While medical licensing is intended to set standards of care, it can also create a barrier that prevents many capable medical school graduates from continuing in the industry. Reforms to medical licensing procedures can increase the supply of medical practitioners and significantly ameliorate problems regarding access to care, including in the state of Texas.

Key points

  • The transition between medical school and residency is one potential bottleneck for aspiring physicians.
  • The study finds that the United States is already in the middle of a physician shortage, and the situation will only continue to worsen over time.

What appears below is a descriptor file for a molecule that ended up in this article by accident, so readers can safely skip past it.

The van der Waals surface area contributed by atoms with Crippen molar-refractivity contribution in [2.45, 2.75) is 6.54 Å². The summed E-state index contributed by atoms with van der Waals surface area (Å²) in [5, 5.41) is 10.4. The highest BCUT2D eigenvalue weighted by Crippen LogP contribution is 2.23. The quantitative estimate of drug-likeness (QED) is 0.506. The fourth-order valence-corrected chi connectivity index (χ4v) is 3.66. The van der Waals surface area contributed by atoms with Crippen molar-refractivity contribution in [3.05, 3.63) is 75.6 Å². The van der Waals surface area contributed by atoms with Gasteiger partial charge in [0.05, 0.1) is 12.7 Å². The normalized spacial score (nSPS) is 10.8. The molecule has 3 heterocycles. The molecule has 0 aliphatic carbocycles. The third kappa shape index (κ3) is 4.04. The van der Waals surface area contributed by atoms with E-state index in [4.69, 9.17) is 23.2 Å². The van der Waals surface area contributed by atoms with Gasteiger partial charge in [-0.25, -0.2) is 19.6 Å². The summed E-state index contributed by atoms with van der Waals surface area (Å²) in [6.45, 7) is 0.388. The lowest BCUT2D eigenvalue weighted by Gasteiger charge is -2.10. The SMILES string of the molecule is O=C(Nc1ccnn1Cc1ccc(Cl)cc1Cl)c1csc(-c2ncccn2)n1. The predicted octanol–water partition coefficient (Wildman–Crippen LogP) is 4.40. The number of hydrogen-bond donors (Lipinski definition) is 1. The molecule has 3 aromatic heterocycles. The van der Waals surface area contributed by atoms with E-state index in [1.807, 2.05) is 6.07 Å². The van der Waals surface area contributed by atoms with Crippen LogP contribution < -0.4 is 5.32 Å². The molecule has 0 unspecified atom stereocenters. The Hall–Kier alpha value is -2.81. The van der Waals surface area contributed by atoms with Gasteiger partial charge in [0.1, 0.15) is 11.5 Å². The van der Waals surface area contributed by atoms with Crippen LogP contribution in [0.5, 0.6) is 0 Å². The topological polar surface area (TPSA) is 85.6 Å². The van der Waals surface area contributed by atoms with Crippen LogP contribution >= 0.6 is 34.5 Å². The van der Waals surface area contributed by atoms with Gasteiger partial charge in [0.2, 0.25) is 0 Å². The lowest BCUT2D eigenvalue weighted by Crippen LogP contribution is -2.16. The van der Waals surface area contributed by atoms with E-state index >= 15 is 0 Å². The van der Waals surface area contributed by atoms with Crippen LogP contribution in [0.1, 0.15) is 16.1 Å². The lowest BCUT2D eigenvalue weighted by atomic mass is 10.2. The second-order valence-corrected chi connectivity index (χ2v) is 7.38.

• One untapped resource could significantly ameliorate this situation: physician graduates.
  • These graduates would be required to have received a medical degree from an accredited medical school and have passed the first two steps of the United States Medical Licensing Exams, or their equivalents. They would work under the supervision of a licensed and board-certified physician practicing primary care, which would be especially useful in areas that have been deemed to be underserved due to physician shortages.
  • Six states have already taken steps in this direction.